On the third day of his testimony at the trial of Slobodan Milosevic, Professor Ratko Markovic spoke about the dilemmas he had been faced with in March 1999 during the negotiations in Rambouillet and Paris and some ten years earlier, during the anti-bureaucratic revolution and the campaign to amend the Serbian Constitution. What has made Markovic “attractive” to the accused Milosevic, as the prosecutor contends?

Ratko Markovic, defense witness for MilosevicRatko Markovic, defense witness for Milosevic

As the head of the delegation of the Serbian government at the negotiations in Rambouillet and Paris in February and March 1999, Professor Ratko Markovic was faced with a “Hamlet's dilemma: occupation or bombardment”, as he described today. His choice was to refuse to sign the Rambouillet agreement on the political settlement for the Kosovo problem, which according to him, would be tantamount to an “occupation of the FRY.” Although NATO bombardment followed, Markovic still believes he did the right thing. True, he admits, “many lives were lost, but not our face.”

According to Markovic’s testimony today, the then president of the FRY Slobodan Milosevic was in no way involved in the resolution of the “Hamlet’s dilemma”. Markovic claims that the decision to reject the agreement was taken independently and unanimously by all members of the delegation, which was headed by him and the then president of Serbia, Milan Milutinovic, without “any instructions from Belgrade.”

Milosevic and his witness went through the list of names of the members of the delegation several times, in order to stress its multi-ethnic composition, i.e., the fact that all ethnic communities living in Kosovo were represented: Albanians, Serbs, Turks, Gorans, Muslims, Roma and Gypsies. At one point, Markovic described members of the delegation as “ordinary people”, but Milosevic did not agree with the description and the defense witness quickly “corrected” himself and said that those people “were not just picked up in the street”, but were “leading figures and political leaders in their ethnic communities.”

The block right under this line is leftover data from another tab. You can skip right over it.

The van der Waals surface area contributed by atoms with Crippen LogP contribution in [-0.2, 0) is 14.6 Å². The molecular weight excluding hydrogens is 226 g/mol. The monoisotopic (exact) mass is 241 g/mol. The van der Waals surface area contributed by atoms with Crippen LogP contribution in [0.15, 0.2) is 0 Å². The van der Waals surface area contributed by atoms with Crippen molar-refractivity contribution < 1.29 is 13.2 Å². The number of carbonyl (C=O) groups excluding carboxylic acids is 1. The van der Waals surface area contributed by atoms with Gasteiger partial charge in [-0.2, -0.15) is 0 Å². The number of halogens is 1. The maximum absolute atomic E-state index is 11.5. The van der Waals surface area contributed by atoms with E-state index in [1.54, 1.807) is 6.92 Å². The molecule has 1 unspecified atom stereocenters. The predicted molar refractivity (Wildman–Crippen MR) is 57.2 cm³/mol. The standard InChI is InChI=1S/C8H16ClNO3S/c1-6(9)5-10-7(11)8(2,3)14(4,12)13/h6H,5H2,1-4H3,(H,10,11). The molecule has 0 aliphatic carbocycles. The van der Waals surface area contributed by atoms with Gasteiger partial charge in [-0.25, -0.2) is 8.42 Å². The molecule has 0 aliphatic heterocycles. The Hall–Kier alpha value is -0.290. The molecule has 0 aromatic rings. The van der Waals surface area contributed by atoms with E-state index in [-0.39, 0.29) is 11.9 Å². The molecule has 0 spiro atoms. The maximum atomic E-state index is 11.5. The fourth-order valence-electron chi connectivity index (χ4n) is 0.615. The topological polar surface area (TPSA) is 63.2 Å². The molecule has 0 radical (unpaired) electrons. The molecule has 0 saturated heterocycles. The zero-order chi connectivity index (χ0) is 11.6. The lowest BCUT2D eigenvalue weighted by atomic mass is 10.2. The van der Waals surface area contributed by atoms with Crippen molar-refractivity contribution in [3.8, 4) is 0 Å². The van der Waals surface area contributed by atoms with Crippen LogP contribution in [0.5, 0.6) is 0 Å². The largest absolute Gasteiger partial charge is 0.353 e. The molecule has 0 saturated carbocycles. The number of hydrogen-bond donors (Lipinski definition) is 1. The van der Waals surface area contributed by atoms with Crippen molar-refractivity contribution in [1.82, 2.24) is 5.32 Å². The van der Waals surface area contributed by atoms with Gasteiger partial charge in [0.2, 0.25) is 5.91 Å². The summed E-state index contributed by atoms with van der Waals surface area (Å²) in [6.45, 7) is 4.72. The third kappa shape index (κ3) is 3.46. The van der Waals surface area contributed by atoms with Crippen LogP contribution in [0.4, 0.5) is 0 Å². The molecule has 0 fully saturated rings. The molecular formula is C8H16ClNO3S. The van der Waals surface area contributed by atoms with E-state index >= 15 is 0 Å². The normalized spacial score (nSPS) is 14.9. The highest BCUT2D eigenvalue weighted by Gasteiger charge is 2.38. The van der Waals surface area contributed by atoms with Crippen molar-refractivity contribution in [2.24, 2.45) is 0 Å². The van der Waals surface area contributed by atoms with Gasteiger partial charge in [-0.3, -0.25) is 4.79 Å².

Markovic claims that “there were no negotiations” in Rambouillet, that the international mediators simply “gave them parts of the agreement one by one”, that they did not show them key military and security annexes before the last day, leaving them three and a half hours to give their views on them. He said that in effect it was a “dictate” behind which was the former US Secretary of State Madeleine Albright and not the Contact Group composed of six nations, including Russia, whose representative refused to accept the military and security annexes.

At the beginning of the cross-examination, prosecutor Nice quoted a text written by the witness at the time of the so-called anti-bureaucratic revolution and the campaign to amend the Serbian constitution, in which Markovic advocates that “all attributes of statehood be stripped” off the provinces and that any “direct links of the provinces and the federation” be discontinued.

In that document, Markovic wrote about yet another “Hamlet’s dilemma”: what would happen if the Serbian constitution cannot be amended in a constitutional manner and whether in that case the preference should go to “the respect of the Constitution or the survival of the state?” In the text Markovic resolved the dilemma in a way similar to the one in 1999. He wrote that “it should not be allowed that law triumphs at the expense of the collapse of the state.”

The prosecutor’s claim that such a “liberal view” of the rule of law had made Markovic “attractive to this accused,” and that in the intervening ten years Milosevic used him to “adapt the law as he saw fit”. Markovic indignantly rejected this claim by the prosecutor, accusing Nice of treating his “scientific opinion” like an “inquisitor”.